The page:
Tips for Processing the Stereo Buss Without Compromising the Mix
Recently, I wrote an article on five plug-ins that you could use to boost perceived loudness, and there were some really great comments suggesting that I show you how I use them, giving practical examples, rather than just listing them.
So that’s what I’m going to do right now. Just for the sake of ease, I’m going to be mastering just within Pro Tools using plug-ins, okay?
Let’s take a listen to this track, which is Coat of Love, by the band Sunny Love and the Moon Parade. Pre-mastered before any effects.
Alright. Now, let’s take a listen post all of my effects.
[song plays, louder]
Alright. Somewhat louder. A little bit brighter. Definitely close to modern standard mastering specifications. Okay? So let me show you how I got there. I like starting with this brainworx plug-in. It’s a mid/side EQ, which allows me to carve out space for the vocals, the guitars – it allows me to treat things that are in the center separately than the stereo section.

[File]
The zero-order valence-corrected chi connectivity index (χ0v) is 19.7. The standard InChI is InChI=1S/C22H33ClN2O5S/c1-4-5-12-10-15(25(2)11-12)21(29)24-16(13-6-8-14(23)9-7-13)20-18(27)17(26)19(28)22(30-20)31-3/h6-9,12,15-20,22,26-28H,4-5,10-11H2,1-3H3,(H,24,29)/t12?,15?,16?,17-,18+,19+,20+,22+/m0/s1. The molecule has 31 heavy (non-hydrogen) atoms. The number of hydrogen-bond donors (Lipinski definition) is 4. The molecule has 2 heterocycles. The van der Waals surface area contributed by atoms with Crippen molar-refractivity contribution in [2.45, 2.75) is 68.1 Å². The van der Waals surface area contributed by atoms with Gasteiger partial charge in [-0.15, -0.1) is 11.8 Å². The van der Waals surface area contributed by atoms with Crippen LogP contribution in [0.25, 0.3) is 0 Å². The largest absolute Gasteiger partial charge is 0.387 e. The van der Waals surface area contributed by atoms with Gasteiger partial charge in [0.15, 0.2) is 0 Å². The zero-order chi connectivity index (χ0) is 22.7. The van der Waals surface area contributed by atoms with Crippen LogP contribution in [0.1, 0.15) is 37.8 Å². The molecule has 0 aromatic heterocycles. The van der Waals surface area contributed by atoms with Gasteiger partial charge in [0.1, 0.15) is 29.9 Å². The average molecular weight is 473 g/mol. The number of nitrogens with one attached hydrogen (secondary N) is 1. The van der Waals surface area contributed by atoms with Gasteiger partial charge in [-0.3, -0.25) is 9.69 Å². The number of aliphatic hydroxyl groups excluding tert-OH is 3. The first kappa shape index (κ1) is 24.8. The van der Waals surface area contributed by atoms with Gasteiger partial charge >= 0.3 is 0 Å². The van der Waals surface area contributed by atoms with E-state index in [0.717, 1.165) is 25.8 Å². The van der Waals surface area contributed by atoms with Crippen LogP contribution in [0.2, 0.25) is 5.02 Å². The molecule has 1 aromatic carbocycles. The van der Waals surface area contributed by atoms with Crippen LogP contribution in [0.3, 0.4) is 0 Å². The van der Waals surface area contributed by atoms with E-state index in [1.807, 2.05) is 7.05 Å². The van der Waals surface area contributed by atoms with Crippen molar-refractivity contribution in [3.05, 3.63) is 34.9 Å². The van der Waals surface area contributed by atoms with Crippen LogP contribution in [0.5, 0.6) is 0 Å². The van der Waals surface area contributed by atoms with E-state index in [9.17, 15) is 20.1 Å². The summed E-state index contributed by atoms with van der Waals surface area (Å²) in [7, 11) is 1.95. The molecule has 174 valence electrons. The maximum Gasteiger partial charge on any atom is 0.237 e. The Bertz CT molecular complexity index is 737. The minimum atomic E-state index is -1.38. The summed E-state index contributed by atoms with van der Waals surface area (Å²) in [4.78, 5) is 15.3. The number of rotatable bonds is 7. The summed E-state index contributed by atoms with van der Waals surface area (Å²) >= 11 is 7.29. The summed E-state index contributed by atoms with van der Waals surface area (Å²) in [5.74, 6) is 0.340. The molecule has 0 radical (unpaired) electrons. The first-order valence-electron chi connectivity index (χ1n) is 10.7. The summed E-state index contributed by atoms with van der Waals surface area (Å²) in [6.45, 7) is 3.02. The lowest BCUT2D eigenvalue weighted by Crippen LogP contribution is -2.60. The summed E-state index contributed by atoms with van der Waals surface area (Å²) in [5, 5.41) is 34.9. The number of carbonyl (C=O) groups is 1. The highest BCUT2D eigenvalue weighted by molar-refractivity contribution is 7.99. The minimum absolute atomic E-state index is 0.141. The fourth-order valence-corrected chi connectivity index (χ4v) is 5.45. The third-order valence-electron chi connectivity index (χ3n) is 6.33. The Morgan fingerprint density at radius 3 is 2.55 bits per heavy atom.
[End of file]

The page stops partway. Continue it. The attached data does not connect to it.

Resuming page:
I’m going to hit play and show you an example of how I use it.
When you select a frequency, it solos that band.
[music continues playing, filtered]
Which essentially allows you to find problem frequencies. Things that ring out, things that are not sympathetic with the music. Okay?
Let’s listen to a couple more that I chose to attenuate.
[music plays, changing filters]
Okay, so that is the mono section, which generally, we’re only going to be treating the things that are in the center, like the bass, vocals, kick drum, and snare drum.
Let’s listen to the stereo section.
[song plays, listening to side channels filtered]
So I like to use an attenuating EQ before any compression, because I don’t want to overload any compressors that might be following.
One that was on my list in terms of helping with perceived loudness is the Universal Audio Neve 33609. Let’s restore the factory default, and I’ll show you how I would use this.
As you can see on the meter, we are approaching 4 dB and we have a relatively slow recovery. For mastering, we don’t want that much gain reduction, and we want a faster release, so what I’m going to do is engage the limiter, make the recovery time on the limiter and the compressor as fast as possible, and turn up the threshold – I’m going to hit play and turn up the threshold until I only have about 1-2 dB of compression.